Paul Laurence Dunbar

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What is the theme of Paul Laurence Dunbar's poem "Sympathy"?

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While racism is one theme of Paul Laurence Dunbar's poem "Sympathy," in a broader sense, oppression is also a theme.

The son of slaves, Dunbar was restricted in the development of his talents by the Jim Crow Laws, which operated from 1877 into the 1960s. These laws enforced segregation, which became a literal and figurative barrier behind which African-Americans were held. Thus, the cage of Dunbar's poem becomes the symbol of the social restrictions and confinement to a low social status and few opportunities.

Yet despite this social suppression, the heart and spirit of man as the "caged bird" express themselves in song (i.e.poetry), keeping hope alive in the oppressed's heart.

And a pain still throbs in the old, old scars
And they pulse again with a keener sting--
I know why he beats his wing!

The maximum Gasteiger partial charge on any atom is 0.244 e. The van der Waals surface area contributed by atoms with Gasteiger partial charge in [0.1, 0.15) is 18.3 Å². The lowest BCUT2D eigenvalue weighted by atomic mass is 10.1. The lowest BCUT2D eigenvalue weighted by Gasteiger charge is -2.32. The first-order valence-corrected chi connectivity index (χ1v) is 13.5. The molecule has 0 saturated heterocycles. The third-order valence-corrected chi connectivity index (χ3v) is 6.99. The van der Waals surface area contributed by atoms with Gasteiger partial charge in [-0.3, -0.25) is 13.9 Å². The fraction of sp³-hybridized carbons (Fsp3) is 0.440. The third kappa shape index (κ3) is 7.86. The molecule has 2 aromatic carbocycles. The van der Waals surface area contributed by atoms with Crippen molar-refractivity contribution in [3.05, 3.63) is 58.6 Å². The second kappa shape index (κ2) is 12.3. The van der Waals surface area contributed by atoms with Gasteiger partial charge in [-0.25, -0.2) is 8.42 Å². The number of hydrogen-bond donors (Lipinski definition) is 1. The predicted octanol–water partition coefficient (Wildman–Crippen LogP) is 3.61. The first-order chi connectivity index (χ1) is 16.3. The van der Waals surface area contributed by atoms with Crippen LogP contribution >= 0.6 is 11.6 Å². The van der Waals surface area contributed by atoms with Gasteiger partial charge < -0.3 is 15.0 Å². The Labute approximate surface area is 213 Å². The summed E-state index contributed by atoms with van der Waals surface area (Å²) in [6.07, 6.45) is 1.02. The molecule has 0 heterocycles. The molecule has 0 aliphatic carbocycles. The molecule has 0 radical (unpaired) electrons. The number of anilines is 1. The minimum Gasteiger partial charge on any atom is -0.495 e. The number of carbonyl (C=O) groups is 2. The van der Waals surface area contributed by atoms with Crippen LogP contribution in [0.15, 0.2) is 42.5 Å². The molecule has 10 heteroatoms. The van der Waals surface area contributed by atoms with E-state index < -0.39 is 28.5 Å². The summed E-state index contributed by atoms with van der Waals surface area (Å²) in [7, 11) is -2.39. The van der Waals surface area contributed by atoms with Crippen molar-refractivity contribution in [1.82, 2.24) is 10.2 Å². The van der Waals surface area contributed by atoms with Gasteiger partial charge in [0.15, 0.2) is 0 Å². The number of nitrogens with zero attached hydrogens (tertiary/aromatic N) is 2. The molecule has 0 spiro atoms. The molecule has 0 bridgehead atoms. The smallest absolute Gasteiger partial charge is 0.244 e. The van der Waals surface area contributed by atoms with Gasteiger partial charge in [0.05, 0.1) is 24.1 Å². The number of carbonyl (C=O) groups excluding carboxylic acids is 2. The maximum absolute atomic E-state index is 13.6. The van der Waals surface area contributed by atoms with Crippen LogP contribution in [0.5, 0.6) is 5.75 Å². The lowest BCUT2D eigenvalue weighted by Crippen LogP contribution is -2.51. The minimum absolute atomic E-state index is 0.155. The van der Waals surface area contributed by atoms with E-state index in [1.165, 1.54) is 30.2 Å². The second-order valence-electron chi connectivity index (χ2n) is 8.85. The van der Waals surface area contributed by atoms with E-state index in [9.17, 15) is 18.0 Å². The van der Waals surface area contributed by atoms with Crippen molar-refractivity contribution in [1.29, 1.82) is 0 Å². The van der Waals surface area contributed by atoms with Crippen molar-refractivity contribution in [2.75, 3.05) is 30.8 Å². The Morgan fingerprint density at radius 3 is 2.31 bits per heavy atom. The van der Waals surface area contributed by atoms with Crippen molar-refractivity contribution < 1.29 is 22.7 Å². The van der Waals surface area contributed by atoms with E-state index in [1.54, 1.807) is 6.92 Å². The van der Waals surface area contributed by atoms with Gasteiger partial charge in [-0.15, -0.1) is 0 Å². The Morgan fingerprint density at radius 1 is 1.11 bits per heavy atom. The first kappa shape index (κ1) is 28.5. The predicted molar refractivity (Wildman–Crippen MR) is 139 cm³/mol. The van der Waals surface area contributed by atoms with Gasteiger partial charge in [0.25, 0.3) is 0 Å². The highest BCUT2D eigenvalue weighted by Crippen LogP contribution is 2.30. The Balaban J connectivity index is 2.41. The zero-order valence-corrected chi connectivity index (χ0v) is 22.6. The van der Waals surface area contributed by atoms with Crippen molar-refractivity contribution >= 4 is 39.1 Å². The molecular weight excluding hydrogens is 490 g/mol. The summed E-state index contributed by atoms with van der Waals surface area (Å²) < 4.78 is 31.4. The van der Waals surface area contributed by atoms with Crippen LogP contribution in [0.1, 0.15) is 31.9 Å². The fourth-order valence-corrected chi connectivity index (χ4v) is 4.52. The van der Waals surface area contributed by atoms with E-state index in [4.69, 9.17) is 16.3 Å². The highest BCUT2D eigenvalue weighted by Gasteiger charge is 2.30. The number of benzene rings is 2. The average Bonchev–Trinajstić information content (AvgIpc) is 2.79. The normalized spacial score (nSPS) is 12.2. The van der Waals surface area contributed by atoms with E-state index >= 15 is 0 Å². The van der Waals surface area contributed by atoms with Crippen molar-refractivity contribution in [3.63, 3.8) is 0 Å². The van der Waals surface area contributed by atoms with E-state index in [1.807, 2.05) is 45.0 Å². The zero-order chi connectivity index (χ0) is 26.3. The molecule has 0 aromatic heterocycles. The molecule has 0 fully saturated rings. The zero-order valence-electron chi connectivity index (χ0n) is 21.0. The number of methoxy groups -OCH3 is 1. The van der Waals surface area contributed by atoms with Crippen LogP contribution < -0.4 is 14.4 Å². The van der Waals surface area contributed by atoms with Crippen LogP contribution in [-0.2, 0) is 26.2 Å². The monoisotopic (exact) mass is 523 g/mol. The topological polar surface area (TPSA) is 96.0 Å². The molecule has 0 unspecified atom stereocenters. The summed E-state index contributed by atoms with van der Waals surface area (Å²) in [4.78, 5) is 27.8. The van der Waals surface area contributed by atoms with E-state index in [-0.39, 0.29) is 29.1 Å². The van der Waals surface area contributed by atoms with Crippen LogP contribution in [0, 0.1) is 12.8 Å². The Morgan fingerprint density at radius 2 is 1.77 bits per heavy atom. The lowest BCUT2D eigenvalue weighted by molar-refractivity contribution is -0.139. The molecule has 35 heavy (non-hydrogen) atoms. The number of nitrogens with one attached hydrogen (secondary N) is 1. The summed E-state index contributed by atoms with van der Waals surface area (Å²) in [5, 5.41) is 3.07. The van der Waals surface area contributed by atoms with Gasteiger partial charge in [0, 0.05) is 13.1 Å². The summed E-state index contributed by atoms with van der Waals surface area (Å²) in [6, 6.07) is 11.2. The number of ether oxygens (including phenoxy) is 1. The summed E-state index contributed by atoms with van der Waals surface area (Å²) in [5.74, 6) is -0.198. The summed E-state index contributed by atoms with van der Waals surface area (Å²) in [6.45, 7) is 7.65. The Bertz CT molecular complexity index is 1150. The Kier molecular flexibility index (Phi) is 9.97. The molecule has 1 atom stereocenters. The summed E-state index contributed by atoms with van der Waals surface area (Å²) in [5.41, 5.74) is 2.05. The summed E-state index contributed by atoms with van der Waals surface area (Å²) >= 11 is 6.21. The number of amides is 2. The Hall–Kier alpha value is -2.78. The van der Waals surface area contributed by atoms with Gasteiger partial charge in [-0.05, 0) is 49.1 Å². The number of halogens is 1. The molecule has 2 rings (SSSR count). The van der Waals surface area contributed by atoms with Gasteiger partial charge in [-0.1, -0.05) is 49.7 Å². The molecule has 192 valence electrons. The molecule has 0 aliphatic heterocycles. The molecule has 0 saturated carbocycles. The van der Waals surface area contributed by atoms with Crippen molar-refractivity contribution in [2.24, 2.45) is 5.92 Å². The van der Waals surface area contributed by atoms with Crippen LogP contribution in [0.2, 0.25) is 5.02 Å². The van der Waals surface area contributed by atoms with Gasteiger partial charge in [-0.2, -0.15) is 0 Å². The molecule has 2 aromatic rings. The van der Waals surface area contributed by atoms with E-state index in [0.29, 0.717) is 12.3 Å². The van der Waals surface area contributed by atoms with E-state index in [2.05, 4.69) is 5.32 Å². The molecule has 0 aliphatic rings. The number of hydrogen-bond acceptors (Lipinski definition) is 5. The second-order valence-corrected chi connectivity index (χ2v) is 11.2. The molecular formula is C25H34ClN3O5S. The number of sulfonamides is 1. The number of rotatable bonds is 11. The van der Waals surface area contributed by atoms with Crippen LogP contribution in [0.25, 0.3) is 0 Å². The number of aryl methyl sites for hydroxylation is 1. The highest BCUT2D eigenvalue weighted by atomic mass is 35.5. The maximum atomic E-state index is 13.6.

The caged bird continues to sing despite his captivity and his bruised wing and sore bosom. But it is not a joyous tune that he sings. Instead, it is a psalm that he chants, a prayer to Heaven that the suppression of his soul will end and he will be able to live without social restrictions, restrictions symbolized by the bars against which the caged bird beats his wings.

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The theme of the poem "Sympathy" is racism, and the imprisoning effect it has on the soul.

In the poem, the poet Paul Lawrence Dunbar compares himself to a caged bird.  He can empathize with how the bird feels; just as the bird looks with longing at the beautiful world just beyond the bars that cage him in, so the poet, as a black man in America in the early 1900s, feels about his situation as a victim of a racism and discrimination in his society. 

The poet goes beyond the empathy he feels for the caged bird in the second stanza of the poem, when he develops his theme further, describing the helpless rage both he and the bird feel as they look out from behind the bars that confine them at opportunities and freedoms others can enjoy but which they are denied.  Like the bird, he "beats (his) wings" ferociously against the cage's cruel bars, but to no avail.

Finally, in the last stanza, exhausted and in pain from his futile attempts to escape his prison, the poet identifies the song of the caged bird.  It is not "a carol of joy or glee", but a desperate prayer for deliverance, for the bird and for himself, that one day both "would be free".

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